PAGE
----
If you have ever been afraid about giving birth, you are NOT alone!
Preparing physically and mentally to give birth can be overwhelming and terrifying, especially if you are a first time mom.
In the weeks leading up to each of my boys births I could not wait to meet the sweet babies that had been growing inside of me for 9 long months!
But I would be lying if I said I wasn’t afraid of giving birth each and every time.
I think part of it is human nature. I mean if the thought of pushing something the size of a small watermelon out of your lady parts doesn’t cause at least some anxiety then you are my new hero.
The one thing we know for sure about birth is it can be unpredictable.
Each birth is it’s own unique experience. I have actually had a different birth each and every time.
With my oldest son – it was an unplanned and probably unnecessary c-section.
My second baby was a planned home birth – 4 hours of natural pushing(… yes I SAID FOUR.)
My most recent birth was an uncomplicated vaginal hospital delivery with an epidural.
In the weeks leading up to each birth, there has always been some apprehension about how everything would happen, if I could handle it and then the “what ifs”
Today we are going to tackle the top 12 fears most moms have about giving birth.
Like I said before, you are not alone if you have ever been afraid of giving birth, most women have been at some point.
I’m going to show you how you can put your mind at ease and prepare for the big day!
This post contains affiliate links, which means I receive a small commission, at no extra cost to you, if you make a purchase using this link.
#1. My vagina will NEVER be the same.
One of the biggest fears women have about giving birth is how its going to change . .umm . . down there.
Women fear after giving birth vaginally that it may hurt to have sex or that sex will not be enjoyable for them or their partner.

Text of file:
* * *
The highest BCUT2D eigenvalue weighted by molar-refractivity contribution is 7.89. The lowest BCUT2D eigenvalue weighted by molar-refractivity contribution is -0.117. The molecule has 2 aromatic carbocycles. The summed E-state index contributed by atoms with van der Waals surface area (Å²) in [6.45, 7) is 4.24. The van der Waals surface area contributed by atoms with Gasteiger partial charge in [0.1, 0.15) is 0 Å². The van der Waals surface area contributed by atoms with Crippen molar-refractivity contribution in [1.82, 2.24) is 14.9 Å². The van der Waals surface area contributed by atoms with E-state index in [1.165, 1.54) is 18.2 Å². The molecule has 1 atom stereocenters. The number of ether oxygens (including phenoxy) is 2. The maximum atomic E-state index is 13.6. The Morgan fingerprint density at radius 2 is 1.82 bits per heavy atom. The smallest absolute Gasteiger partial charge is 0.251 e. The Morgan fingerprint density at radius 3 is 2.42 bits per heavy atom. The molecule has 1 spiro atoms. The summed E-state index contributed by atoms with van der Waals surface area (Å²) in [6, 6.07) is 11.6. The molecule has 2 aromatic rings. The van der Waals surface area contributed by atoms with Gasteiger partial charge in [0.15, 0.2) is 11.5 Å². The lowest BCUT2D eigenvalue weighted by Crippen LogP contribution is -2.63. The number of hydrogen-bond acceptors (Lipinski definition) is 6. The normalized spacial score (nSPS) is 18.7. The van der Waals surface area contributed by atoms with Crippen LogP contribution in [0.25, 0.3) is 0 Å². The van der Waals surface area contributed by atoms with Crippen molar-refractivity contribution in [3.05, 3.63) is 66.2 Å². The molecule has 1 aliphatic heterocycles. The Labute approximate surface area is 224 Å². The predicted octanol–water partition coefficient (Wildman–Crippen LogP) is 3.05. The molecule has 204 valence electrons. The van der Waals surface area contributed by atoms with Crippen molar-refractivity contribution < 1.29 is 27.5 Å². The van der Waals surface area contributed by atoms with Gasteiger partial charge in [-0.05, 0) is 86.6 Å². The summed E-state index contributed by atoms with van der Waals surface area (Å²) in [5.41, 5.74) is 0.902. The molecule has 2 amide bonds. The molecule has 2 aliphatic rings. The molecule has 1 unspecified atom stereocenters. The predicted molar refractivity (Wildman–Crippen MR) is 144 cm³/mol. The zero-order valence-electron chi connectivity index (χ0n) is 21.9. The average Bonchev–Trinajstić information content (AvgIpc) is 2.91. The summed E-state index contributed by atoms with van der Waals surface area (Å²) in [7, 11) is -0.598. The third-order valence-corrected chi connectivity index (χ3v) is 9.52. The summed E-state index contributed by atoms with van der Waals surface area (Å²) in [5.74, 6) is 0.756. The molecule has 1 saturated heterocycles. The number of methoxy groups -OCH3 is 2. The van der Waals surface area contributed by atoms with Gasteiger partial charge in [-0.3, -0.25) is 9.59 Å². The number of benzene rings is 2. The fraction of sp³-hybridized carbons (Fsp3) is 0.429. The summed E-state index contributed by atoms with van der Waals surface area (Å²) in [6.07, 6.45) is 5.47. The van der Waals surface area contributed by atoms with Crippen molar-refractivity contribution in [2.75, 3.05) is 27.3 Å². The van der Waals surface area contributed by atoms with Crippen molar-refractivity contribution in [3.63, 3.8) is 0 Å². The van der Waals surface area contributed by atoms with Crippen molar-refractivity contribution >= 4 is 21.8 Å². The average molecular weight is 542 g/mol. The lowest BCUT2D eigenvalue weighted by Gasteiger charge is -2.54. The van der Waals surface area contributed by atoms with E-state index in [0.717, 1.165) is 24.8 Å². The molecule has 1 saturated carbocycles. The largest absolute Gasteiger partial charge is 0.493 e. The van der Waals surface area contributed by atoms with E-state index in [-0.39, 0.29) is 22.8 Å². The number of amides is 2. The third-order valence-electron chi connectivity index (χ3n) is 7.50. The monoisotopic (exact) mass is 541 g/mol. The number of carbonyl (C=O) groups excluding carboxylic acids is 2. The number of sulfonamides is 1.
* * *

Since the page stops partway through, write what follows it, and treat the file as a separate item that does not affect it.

Some women fear being to “loose” and how their partner may perceive that.
Healing your lady bits after giving birth is not a walk in the park. Your vagine is going to be sore for quiet some time.
It will take about 6-12 weeks to heal fully (depending on if you had an episiotomy, natural tear or other birth complications)
The good news is that most of the effects are temporary and WILL NOT last forever!
More and more women are turning to pelvic floor therapy to heal their vagina’s after birth. They are specialized physical therapist that teach women how to activate and strengthen their pelvic core, a group of muscles and organs that form a sling around your rectum and vagina.
I saw a pelvic floor therapist after the birth of my third baby and noticed improvements within weeks!
These ain’t your mama’s kegels, ladies!
#2. Pooping and pushing.
This is such a common one. Every woman is afraid of this. No one wants to do it.
The fact is most of us that have given birth and pushed a baby out probably have done it AND NEVER KNOWN! What?!
When you are pushing effectively, you are bearing down almost exactly as if you are . . you guessed it, pooping.
Labor and delivery nurses see this every day and honestly, I know this is a big shock, it’s just not that big of a deal.